CRWD to lead walk through Austin Mill Pond’s past
Outreach coordinator Tim Ruzek to give tour Monday as part of History Happy Hour series at Hormel Historic Home
Friday, June 7, 2019 — Austin Mill Pond’s major changes over the past 170 years will be covered Monday evening during a History Happy Hour walking tour around the historic stretch of the Cedar River.
Tim Ruzek, outreach coordinator for the Cedar River Watershed District, will lead the tour from 6 p.m. to 7:30 p.m., starting and ending at the Hormel Historic Home, 208 Fourth Ave. N.W. A social hour will start at 5:30 p.m. with coffee, water and appetizers provided along with a cash bar available.
Ruzek will give a brief overview on the Austin Mill Pond area inside Hormel Home’s Carriage Hall Event Center before heading out on the tour down Fourth Avenue Northeast to North Main Street and around Austin Mill Pond, a backwater stretch of the Cedar River State Water Trail.
“Understanding the massive changes to the Austin Mill Pond area and why a flood-protection system became needed in that area will be helped when you’re on site and walking through areas that used to be part of the Cedar River,” Ruzek said, adding that handouts will be given on the tour showing historic photos and aerials that relate to various stops on the walk.
A rain date for the history tour is set for the following day on Tuesday, June 11.
Those interested in walking a shorter distance can park and meet the tour in the city lot next to Brick Furniture along North Main Street, which is the first stop.
History Happy Hour is a monthly series that offers local history talks along with cocktails and appetizers. This is the last History Happy Hour until September at Hormel Historic Home. Admission for History Happy Hour events is free for members of the Hormel Historic Home; Mower County Historical Society; and Friends of the Austin Public Library. Cost is $5 for non-members.
This tour will cover the extensive changes to the Cedar River and its adjacent land in the Austin Mill Pond, which first were significantly changed in the 1850s when the downtown dam was constructed on the river, creating a backwater “mill pond.”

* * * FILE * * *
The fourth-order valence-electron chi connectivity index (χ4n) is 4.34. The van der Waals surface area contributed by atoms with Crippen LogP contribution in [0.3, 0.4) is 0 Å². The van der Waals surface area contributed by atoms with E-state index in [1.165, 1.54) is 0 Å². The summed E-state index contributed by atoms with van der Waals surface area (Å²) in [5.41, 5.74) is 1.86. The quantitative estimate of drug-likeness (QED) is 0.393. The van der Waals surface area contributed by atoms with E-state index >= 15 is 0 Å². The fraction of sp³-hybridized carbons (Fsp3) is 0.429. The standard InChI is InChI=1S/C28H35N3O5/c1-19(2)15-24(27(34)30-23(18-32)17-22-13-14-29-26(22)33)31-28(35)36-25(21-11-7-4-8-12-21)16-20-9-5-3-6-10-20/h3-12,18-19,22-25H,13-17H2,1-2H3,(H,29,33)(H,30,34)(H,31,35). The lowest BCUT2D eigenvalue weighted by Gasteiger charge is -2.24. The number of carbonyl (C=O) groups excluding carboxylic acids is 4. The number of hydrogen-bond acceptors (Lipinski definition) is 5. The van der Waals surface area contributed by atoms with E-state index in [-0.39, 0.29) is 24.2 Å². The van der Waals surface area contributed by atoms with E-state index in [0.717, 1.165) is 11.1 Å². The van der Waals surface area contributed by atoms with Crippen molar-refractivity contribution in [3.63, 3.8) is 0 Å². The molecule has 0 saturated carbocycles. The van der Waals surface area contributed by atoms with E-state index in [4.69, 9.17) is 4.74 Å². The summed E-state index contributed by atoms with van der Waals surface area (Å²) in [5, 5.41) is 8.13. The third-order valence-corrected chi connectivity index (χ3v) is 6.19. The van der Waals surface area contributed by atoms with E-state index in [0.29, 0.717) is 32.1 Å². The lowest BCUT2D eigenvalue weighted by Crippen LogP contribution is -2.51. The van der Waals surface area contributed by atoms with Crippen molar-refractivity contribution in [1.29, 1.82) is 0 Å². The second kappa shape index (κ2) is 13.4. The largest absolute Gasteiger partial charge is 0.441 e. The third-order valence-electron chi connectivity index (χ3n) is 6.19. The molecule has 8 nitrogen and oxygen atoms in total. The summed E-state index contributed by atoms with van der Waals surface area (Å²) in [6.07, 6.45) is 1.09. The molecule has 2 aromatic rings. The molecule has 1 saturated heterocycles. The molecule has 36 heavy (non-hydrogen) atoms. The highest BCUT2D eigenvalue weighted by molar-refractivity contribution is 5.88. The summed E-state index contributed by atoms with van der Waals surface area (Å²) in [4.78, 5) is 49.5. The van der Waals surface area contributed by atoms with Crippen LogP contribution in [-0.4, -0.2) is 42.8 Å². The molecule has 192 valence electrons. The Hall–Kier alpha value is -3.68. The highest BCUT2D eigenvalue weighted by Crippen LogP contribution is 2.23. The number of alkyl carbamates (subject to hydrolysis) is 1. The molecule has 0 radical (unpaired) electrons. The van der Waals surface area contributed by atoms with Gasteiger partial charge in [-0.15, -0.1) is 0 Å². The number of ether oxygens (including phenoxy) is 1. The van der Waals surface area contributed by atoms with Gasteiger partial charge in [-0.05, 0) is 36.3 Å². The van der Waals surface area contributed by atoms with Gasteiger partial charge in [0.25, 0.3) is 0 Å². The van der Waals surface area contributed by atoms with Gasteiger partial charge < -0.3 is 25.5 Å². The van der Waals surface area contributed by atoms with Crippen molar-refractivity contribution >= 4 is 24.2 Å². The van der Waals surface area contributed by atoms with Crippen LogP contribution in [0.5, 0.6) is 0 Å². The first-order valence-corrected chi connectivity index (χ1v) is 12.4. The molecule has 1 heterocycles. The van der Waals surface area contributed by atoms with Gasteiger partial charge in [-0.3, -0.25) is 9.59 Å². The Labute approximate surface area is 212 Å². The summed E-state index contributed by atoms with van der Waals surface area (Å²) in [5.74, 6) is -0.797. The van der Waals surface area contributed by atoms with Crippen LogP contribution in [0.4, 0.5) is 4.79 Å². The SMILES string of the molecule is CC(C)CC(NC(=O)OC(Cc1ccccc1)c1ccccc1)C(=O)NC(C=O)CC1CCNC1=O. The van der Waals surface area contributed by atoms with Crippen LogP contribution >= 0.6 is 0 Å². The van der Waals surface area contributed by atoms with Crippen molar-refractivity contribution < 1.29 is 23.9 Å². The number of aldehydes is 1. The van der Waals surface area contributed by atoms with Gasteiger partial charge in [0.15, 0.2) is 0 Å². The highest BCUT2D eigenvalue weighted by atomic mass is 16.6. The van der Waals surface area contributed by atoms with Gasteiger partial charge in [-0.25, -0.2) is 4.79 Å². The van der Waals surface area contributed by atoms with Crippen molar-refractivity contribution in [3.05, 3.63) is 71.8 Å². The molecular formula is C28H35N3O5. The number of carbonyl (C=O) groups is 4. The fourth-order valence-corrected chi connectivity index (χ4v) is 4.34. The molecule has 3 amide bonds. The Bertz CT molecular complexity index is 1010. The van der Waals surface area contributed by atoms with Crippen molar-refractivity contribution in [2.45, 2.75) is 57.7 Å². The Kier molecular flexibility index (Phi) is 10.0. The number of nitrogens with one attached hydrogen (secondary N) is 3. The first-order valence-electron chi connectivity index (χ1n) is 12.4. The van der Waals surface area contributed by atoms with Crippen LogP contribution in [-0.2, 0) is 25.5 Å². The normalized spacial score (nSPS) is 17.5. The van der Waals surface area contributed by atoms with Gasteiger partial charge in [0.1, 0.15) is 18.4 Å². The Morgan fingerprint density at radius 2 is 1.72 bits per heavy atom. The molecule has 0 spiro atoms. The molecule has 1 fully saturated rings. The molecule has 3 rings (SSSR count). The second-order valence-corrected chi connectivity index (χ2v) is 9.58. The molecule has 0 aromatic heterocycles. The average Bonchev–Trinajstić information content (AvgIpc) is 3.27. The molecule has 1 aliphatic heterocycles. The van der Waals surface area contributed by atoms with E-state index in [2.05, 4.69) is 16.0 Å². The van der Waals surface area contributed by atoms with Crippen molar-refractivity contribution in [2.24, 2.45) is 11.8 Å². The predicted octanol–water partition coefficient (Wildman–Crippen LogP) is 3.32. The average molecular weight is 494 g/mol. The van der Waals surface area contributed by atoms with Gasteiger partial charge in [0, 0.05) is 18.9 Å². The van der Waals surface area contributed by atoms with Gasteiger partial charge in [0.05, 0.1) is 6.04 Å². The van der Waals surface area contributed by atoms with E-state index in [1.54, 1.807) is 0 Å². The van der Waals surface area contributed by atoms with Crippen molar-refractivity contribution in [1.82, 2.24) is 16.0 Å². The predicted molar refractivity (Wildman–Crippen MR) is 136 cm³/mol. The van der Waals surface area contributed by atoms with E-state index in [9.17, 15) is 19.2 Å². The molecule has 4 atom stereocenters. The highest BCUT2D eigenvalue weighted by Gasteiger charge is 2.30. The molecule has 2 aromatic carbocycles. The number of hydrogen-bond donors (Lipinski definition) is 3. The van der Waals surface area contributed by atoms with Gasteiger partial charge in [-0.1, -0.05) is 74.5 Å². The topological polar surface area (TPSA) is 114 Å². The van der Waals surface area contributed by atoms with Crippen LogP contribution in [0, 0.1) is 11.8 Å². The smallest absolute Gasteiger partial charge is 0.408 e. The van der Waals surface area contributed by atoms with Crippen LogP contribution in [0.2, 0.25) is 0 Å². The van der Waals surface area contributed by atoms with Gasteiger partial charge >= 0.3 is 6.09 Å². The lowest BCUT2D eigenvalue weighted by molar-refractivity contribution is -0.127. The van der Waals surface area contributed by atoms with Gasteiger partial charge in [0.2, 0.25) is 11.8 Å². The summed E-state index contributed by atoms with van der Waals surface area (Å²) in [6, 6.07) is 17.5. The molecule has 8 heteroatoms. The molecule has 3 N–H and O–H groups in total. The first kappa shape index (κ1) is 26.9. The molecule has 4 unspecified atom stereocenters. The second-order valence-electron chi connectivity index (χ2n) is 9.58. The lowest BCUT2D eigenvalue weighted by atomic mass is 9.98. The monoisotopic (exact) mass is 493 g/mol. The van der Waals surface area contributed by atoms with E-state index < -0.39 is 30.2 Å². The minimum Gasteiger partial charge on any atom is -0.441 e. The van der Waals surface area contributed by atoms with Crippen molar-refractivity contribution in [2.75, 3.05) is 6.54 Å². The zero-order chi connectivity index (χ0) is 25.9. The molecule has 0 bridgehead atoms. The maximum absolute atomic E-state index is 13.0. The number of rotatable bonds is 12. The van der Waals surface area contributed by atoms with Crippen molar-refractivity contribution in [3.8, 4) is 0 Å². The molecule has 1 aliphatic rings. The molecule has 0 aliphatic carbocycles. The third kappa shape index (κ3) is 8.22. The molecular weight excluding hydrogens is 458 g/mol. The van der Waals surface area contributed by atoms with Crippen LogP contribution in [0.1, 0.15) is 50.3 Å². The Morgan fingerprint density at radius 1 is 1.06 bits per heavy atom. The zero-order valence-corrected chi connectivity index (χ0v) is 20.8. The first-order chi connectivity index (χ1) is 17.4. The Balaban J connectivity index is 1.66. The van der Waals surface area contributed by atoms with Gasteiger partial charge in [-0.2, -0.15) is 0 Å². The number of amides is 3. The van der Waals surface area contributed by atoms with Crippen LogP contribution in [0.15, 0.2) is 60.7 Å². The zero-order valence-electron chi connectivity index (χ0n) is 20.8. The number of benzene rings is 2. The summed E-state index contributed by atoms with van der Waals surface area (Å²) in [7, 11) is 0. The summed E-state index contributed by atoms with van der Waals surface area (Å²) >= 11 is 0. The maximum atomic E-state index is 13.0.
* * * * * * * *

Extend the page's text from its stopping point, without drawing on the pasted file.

For decades, this area was known as a “swamp land” and covered more land than Austin Mill Pond does today. By the early 1900s, the community started looking to create a park and waterbody shaped more like a lake, which led to the creation of Horace Austin State Park by the mid-1910s.
This state park, however, eventually faded away until the late 1950s and 1960s when the Austin community began opening state park land for commercial development. With the construction of Interstate 90 through Austin — just upstream from Austin Mill Pond — more low-lying pasture land and wetlands in the area were acquired and opened for developing a commercial district, including Austin’s first indoor mall built on top of dredged river material.
An area long considered by locals to be “unbuildable” became highly developed and, thanks to numerous record floods in the past 20 years, now is protected by an extensive system of earthen flood berms and flood walls.
Ruzek will detail these keys phases of Austin’s history while walking to numerous sites related to it, including the site of the old Horace Austin State Park stone archway; the old state park swimming beach; and the site on North Main where the river used to make a sharp bend to flow into Austin Mill Pond. Near the new Community Recreation Center, he will discuss the history of Austin’s first park — Central Park — that was a long-time wooded escape along the river.